What is a cancer clinical trial?
Clinical trials look at new ways to prevent, detect, or treat cancer.
- New drugs, new combinations of drugs,
- New surgical methods, or
- New ways to use already proven treatments.
Who participates in a cancer clinical trial?
A health care provider identifies patients for clinical trials based on the type and stage of cancer.
If your doctor does not ask you about trials participation, you should ask if you are eligible for a trial and discuss the potential benefits and risks of participating.
Who conducts a clinical trial?
Every clinical trial has a principal investigator, a doctor who is in charge of all aspects of the trial.
All trials are monitored by an Institutional Review Board to ensure safety and protect the rights of patients.
How are participants protected?
The safety of patients participating in clinical trials is protected by the:
- Informed consent process
- Institutional Review Board (IRB)
- U.S. Food and Drug Administration.
What is informed consent?*
Informed consent is a process that includes:
- Telling (or get information in some way) about the possible risks and benefits of the treatment.
- Discussing the risks and benefits of other options, including not getting treatment
- Providing a chance to ask questions and get answers
- Giving time (if needed) to discuss the plan with family or advisors
- Sharing your decision with your doctor or treatment team.
What are the rights of patients who participate in clinical trials?
During the informed consent process, patients will be informed of rights. These include:
- Participation is voluntary. No one can force a person to participate.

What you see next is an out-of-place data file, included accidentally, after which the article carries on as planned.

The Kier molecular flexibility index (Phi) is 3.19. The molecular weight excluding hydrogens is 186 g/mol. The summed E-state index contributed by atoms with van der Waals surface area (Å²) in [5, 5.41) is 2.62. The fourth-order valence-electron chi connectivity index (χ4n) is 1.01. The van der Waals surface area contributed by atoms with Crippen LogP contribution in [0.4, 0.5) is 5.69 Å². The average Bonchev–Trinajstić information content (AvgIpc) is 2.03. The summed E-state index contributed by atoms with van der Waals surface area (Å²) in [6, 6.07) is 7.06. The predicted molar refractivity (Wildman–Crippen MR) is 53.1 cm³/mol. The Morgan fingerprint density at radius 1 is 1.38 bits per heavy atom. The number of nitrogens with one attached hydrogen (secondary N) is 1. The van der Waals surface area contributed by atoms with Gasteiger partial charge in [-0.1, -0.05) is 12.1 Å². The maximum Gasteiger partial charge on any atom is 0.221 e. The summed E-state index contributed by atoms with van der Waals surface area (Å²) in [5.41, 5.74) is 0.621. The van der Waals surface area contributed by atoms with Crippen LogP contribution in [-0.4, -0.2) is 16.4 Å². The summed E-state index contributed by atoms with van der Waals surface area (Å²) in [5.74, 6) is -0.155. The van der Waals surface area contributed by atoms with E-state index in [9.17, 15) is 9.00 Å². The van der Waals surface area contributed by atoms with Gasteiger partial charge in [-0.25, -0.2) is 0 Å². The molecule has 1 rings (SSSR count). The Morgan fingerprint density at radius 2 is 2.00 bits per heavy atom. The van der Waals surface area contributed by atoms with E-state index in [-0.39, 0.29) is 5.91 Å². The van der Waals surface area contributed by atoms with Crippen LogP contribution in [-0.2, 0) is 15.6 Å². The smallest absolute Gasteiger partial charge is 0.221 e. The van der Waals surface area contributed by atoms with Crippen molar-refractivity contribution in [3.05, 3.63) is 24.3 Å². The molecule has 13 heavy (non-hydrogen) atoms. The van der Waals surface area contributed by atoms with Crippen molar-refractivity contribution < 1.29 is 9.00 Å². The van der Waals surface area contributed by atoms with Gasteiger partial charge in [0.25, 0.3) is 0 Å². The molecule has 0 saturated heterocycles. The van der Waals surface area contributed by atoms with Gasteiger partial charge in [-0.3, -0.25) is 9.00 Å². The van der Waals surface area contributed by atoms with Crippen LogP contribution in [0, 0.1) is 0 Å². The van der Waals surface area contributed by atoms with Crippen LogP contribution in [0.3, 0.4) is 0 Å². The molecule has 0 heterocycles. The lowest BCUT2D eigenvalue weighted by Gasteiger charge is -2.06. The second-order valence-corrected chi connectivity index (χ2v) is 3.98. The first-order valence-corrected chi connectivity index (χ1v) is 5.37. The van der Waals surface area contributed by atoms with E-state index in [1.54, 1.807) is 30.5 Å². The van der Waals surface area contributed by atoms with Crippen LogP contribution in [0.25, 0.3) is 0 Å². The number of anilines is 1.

- A person can withdraw at any time.
- If a person withdraws, his/her medical care will not be affected.
- Participants will be told about new findings and any changes in a study as they occur.
- Participant’s privacy is protected.
How are clinical trials carried out?
Clinical trials are completed in phases. Each phase of a trial has a different purposeand helps researchers answer scientific questions.
|Phase I Trials||Testing a new drug or treatment for the first time with a small group of people (20-80). Evaluates safety, determines how much to give, and identifies side effects.|
|Phase II Trials||Drug or treatment is given to a larger group of people (100-300). Measures its effectiveness and further evaluates its safety.|
|Phase III Trials||Drug or treatment is given to large groups of people (1,000-3,000). Confirms its effectiveness, monitors side effects, compares it to commonly used treatments, and collects information that will allow the drug or treatment to be used safely.|
|Phase IV trials||Monitors ongoing safety and effectiveness of a drug after it is approved by the U.S. Food and Drug Administration.|
What is randomization and why is it important?
To compare a new treatment to the usually given treatment in Phase III trials, participants are assigned to two groups. This process is called randomization. One group receives the standard treatment. The other group receives the new treatment. This allows researchers to compare the effectiveness.
Some people are concerned about receiving a placebo. A placebo is a pill, liquid or powder that looks like the treatment being studied, but has no effect. Most cancer related trials do NOT use placebos.
Who pays for the costs of a clinical trial?
The study sponsor often pays for the cost of new treatment, any special testing or extra doctor visits, and research costs. A patient’s medical insurance may pay for some or all of the costs, depending on the type of clinical trial. Patients should work with their doctor and insurer to make sure all costs are covered.
What happens when a trial is over?
The researchers review the data carefully before making decisions about the meanings of the findings and further testing. Clinical trials are often published in peer-reviewed journals. Once a new approach has been proven safe and replicated, then is may become a standard of care.